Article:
The Del-Zios

When John and Doris Del-Zio tied the knot in 1968, they already had children from previous marriages. But both wanted one together, something special, in John’s words, “to bond her and me.” They didn’t realize that their wish would become a painful years-long ordeal.

The Pain of Infertility
John and Doris met in 1966 in Doris’ hometown of Plattsburgh, New York, when Doris applied for a job at John’s dental office. He turned her down, not thinking her penmanship was clear enough for a medical practice, but they soon started dating and were married on December 20, 1968. Doris, who had a young daughter named Tammy, assumed she would be able to get pregnant again, but on her honeymoon she suffered a ruptured ovarian cyst that required surgery, and 12 months later, she still hadn’t become pregnant. Over the next five years, Doris, who had been diagnosed with blocked fallopian tubes, had three operations to try and correct the problem, and another three attempts at artificial insemination. She suffered a miscarriage in 1970, and after that nothing seemed to work. For Doris, being infertile was “like the world comes crashing down on you. ... It [drives] you crazy, because it’s all you think about 24 hours a day.” So when she heard that IVF might help her get pregnant, Doris jumped at the chance, even though it would mean another major operation.

Depression and Suffering
When John entered Doris’ hospital room on September 14, 1973, the morning after Raymond Vande Wiele had put a stop to her attempt, he found Doris and her doctor crying on the bed. The next few months were marked by severe depression; Doris stopped going out or doing any work around the house. On their fifth wedding anniversary, Doris wrote John that “I’m in a vacuum now, the only person I can feel love from and give it back to, is Tammy. ... If you feel this is going to be too much for you to handle, let me know. I’ll take Tam and go somewhere alone.” In many ways Doris felt that she was already alone; while men could focus on other things, move on with their lives, her infertility was announced again and again by her monthly period. In June 1974, the month her IVF baby would have been born, Doris said she lost consciousness in a department store and woke up with her arms full of baby clothes. Later that summer, she and John filed a $1.5 million lawsuit against Vande Wiele and the hospital where he worked. The medical administrator had destroyed her last chance at having another child, and now Doris hoped to make Vande Wiele pay for her suffering.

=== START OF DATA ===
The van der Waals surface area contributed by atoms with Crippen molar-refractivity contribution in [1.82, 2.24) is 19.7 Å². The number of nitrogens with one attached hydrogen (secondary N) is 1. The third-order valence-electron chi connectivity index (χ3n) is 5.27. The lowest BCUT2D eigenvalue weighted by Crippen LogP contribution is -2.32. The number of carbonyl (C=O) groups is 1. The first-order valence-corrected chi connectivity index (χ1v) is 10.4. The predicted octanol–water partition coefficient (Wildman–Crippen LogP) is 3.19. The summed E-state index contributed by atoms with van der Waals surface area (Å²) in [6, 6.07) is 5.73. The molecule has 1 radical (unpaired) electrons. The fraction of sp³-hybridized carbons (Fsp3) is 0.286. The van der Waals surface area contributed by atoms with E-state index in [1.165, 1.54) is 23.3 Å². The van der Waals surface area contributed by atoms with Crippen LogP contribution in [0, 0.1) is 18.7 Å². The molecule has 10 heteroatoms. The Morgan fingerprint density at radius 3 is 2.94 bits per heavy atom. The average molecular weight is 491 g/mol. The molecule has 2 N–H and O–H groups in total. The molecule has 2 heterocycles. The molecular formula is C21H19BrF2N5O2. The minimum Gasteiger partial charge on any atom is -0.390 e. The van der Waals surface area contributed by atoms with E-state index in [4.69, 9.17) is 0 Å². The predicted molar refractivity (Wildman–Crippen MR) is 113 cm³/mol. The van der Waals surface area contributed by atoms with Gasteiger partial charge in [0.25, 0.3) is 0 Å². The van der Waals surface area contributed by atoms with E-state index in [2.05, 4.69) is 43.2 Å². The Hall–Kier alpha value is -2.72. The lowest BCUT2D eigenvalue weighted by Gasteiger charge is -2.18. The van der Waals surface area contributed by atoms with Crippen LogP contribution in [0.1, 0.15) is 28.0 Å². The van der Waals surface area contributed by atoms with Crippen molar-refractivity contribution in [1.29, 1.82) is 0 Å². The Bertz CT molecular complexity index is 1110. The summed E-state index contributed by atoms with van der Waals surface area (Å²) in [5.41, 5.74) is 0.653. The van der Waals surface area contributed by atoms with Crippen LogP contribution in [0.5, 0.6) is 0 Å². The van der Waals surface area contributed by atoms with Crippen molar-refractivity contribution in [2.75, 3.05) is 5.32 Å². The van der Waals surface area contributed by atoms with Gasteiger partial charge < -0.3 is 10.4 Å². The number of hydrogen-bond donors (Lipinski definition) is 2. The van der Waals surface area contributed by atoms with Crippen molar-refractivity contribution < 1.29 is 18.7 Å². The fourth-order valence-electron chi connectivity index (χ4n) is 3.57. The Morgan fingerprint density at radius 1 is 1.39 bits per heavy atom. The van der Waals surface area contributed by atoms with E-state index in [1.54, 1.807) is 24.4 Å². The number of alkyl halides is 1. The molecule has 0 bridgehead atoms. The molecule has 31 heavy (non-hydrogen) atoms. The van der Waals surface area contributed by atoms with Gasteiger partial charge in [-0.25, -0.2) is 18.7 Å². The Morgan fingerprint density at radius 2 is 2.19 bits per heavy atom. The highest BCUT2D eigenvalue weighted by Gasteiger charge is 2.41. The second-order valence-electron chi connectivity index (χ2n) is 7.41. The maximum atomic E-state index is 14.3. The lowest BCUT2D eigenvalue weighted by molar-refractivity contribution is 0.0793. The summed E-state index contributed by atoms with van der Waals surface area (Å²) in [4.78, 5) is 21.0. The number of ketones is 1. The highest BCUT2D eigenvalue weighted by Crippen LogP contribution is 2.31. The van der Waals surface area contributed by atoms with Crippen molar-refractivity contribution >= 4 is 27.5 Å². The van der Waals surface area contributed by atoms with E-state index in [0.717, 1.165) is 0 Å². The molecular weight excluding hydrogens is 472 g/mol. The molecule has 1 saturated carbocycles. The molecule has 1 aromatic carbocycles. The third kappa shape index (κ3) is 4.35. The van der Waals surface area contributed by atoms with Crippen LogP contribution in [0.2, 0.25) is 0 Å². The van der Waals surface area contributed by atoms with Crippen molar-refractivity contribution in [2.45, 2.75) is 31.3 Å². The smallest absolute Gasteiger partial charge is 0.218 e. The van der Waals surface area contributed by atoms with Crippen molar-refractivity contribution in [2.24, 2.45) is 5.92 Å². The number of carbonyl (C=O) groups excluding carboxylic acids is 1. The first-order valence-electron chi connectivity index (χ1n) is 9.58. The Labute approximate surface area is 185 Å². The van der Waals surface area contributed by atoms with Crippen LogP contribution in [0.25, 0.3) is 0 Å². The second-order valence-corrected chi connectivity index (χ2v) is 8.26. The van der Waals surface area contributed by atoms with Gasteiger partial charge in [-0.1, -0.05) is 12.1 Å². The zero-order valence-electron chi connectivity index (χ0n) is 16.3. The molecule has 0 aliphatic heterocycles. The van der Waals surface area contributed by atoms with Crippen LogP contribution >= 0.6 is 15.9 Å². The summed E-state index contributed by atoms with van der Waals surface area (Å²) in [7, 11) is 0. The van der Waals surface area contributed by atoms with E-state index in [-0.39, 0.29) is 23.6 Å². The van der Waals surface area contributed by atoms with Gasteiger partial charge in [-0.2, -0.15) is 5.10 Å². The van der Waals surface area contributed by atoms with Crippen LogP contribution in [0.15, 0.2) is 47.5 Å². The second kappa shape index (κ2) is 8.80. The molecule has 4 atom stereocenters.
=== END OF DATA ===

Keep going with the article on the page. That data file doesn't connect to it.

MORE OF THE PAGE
An End to the Quest
Doris and John Del-Zio won their lawsuit in August 1978, but the jury awarded them far less than they had hoped, just $50,000, for “intentional infliction of emotional distress.”

Doris felt vindicated by the verdict, while John wondered if he would have been better off focusing on his dental practice during the many years it took to resolve their claim. Doris heard about the birth of the world’s first test tube baby, Louise Brown, and said she was happy for the baby’s family because she knew what they had gone through. But with all her abdominal scar tissue, Doris knew that for her, further IVF attempts were out of the question.

Later Years
Doris Del-Zio never had another child, and she might have been struck years later by the irony that Raymond Vande Wiele eventually got into the IVF business. John considered writing a book about their experiences, and Doris was paid $5,000 for her story by Good Housekeeping magazine. But then Doris decided that she needed to move on, and stop reliving the pain of her infertility ordeal. Yet years later, whenever she sees a woman with a baby born through in vitro techniques, Doris can’t help but feel that her own ordeal may have paved the way to wider acceptance of IVF. “And it’s such a joy to know that just a little teeny bit, a part of me may have helped her.”


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